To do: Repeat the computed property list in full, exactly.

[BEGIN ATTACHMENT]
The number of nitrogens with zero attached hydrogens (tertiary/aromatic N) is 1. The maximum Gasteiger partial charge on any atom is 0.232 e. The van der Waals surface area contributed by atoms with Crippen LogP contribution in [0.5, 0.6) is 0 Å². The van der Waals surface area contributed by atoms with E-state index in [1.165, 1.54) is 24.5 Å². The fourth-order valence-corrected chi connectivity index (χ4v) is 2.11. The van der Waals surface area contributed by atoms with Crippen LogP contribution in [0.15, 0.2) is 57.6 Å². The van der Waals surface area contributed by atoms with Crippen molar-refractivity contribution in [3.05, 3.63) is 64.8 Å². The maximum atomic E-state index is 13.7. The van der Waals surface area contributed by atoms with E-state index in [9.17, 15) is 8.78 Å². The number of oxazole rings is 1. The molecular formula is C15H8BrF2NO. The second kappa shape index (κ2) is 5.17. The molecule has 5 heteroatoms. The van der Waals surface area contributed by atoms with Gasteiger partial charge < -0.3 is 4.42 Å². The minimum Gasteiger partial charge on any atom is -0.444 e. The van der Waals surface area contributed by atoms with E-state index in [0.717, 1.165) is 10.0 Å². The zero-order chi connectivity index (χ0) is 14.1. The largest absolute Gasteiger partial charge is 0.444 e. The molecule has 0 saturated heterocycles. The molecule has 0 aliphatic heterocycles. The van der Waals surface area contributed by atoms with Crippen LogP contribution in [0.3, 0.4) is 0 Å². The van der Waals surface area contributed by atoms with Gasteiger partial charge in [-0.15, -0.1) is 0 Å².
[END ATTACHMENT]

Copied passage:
The number of nitrogens with zero attached hydrogens (tertiary/aromatic N) is 1. The maximum Gasteiger partial charge on any atom is 0.232 e. The van der Waals surface area contributed by atoms with Crippen LogP contribution in [0.5, 0.6) is 0 Å². The van der Waals surface area contributed by atoms with E-state index in [1.165, 1.54) is 24.5 Å². The fourth-order valence-corrected chi connectivity index (χ4v) is 2.11. The van der Waals surface area contributed by atoms with Crippen LogP contribution in [0.15, 0.2) is 57.6 Å². The van der Waals surface area contributed by atoms with Crippen molar-refractivity contribution in [3.05, 3.63) is 64.8 Å². The maximum atomic E-state index is 13.7. The van der Waals surface area contributed by atoms with E-state index in [9.17, 15) is 8.78 Å². The number of oxazole rings is 1. The molecular formula is C15H8BrF2NO. The second kappa shape index (κ2) is 5.17. The molecule has 5 heteroatoms. The van der Waals surface area contributed by atoms with Gasteiger partial charge < -0.3 is 4.42 Å². The minimum Gasteiger partial charge on any atom is -0.444 e. The van der Waals surface area contributed by atoms with E-state index in [0.717, 1.165) is 10.0 Å². The zero-order chi connectivity index (χ0) is 14.1. The largest absolute Gasteiger partial charge is 0.444 e. The molecule has 0 saturated heterocycles. The molecule has 0 aliphatic heterocycles. The van der Waals surface area contributed by atoms with Crippen LogP contribution in [0.3, 0.4) is 0 Å². The van der Waals surface area contributed by atoms with Gasteiger partial charge in [-0.15, -0.1) is 0 Å².